This book drew me in and kept me reading to the very last sentence. I figured out the secret before it was revealed, but that didn't matter. I felt the emotions of the characters and wanted to know what happened to them. Just an enjoyable read, with a slightly dark feel.

Black Rabbit Hall is Eve Chase's first book. I look forward to her next published novel!

My rating: 8/10
Ages: 16+
Some sexual situations, not graphic

Saturday, March 26, 2016

REVIEW: The Inspector and Mrs. Jeffries

The Inspector and Mrs. Jeffries
Author: Emily Brightwell

There are a whopping 34 books in the Mrs. Jeffries Mystery series. 34!! But, I can say with no reservations, that book #1 was delightful! If all of the stories in this series are such fun reads, then I can see how the stack of published Mrs. Jeffries novels has grown to 34 books!

The plot in a nutshell: Mrs. Jeffries is the housekeeper for Inspector Gerald Witherspoon. Witherspoon received a promotion after helping solve a rash of horrible murders. He used to be a records clerk for Scotland Yard, but now is an inspector who investigates and solves major crimes. Behind the scenes, Witherspoon is assisted by his staff of servants, headed by Mrs. Jeffries. The assistance with his cases is done in secret, of course, because they don't want to hurt Witherspoon's feelings. But, he can be absent minded at times and most of the time his investigations just need a nudge in the right direction. While he isn't the best investigator, Witherspoon is a very kind and generous employer. So his servants don't mind sneaking about to help him solve complicated cases. In the end, he believes he solved the cases himself, and his staff knows that they helped him maintain his reputation as one of the greatest investigators at Scotland Yard.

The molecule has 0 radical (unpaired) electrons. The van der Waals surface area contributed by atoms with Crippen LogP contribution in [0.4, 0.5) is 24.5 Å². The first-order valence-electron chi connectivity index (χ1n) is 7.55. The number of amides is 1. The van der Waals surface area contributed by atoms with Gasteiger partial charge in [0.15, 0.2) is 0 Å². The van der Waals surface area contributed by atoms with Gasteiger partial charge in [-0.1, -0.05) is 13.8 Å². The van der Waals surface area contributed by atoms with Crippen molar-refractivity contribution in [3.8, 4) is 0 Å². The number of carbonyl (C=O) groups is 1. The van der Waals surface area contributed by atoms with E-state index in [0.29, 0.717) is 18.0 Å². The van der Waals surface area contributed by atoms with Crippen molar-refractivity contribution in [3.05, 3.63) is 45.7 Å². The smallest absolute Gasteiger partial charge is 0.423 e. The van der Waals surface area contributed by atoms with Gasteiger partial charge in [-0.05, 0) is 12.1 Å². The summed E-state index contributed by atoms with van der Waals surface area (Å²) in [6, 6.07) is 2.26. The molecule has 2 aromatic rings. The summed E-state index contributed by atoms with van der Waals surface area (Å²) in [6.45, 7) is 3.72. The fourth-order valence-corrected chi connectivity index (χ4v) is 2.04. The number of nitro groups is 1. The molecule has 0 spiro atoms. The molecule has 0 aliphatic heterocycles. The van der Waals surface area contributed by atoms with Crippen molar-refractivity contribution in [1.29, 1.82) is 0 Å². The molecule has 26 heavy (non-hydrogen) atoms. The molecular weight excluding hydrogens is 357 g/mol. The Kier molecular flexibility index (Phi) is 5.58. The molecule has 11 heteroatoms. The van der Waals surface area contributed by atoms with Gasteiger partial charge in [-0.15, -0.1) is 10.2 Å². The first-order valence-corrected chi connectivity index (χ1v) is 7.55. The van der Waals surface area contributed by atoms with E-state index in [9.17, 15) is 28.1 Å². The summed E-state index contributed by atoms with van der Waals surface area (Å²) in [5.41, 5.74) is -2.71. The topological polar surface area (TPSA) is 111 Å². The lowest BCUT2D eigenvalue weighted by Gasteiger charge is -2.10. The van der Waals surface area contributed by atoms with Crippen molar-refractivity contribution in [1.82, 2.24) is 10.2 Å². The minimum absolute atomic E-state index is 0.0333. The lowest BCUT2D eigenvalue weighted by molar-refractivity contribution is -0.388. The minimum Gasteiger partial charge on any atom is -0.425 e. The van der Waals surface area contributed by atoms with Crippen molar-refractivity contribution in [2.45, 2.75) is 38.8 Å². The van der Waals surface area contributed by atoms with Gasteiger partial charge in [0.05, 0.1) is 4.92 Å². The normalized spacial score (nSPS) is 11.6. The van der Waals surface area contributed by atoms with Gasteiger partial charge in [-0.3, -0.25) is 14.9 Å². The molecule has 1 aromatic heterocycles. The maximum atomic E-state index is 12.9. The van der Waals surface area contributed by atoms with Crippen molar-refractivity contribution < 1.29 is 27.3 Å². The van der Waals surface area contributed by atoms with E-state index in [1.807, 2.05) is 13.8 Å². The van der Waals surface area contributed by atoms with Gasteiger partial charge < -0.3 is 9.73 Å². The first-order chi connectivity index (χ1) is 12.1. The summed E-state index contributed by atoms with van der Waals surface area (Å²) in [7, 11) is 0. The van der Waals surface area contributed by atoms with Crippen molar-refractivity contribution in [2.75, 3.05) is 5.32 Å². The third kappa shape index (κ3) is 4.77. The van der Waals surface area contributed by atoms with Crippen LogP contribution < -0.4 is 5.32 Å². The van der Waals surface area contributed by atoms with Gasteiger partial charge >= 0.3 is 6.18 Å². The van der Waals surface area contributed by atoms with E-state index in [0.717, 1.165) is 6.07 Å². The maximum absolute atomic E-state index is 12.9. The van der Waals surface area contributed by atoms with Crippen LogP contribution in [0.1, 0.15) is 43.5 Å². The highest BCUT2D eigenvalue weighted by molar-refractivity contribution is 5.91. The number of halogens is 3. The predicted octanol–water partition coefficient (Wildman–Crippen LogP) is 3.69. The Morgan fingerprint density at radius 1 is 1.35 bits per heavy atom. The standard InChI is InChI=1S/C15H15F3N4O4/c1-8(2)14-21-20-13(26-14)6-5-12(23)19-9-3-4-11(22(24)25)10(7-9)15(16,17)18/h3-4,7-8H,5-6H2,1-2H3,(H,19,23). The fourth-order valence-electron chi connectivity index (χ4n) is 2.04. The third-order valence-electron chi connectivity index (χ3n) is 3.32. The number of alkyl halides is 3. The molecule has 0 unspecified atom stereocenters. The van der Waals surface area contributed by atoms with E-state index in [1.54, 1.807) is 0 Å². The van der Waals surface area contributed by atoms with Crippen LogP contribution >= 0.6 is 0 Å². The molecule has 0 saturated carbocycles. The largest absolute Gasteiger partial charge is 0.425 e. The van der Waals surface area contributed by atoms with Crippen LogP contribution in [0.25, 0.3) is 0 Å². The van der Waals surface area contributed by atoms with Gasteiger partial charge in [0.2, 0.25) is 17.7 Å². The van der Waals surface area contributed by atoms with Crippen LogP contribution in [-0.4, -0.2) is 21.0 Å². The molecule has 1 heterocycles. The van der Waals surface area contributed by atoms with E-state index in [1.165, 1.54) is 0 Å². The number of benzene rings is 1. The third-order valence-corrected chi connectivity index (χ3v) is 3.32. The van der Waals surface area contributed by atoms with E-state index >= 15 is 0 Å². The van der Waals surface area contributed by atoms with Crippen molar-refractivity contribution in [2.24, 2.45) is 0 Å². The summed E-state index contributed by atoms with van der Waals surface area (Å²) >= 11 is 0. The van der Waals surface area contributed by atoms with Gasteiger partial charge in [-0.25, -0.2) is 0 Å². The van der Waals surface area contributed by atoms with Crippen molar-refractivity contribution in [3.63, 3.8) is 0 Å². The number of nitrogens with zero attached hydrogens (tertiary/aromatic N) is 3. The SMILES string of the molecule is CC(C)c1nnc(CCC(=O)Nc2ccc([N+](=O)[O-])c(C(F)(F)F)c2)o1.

This book was a short, fun, read. A real Victorian cozy mystery romp. It had humor, suspense and just the right peppering of villainy. It didn't get bogged down in explaining past history of the characters, but gave enough information during progression of the plot to bring readers up to speed. That kept the pacing of the mystery going, without slowing down to explain minutiae that had nothing to do with the present story.  The book is not complex, but a quick, simple afternoon read. As a cozy mystery lover, this book really hit the spot for me.

I don't know if I will be able to find the other 33 books in the series, but I'm certainly going to read a great number of them! This book was well-written and witty. Mrs. Jeffries and the other servants in the house are likable characters, and readers will find themselves loving the bumbling Witherspoon just as much as they do.

My rating: 8/10
Ages: 10+

Friday, March 25, 2016

REVIEW: A Christmas Carol 2

A Christmas Carol 2
Author: Robert J. Elisburg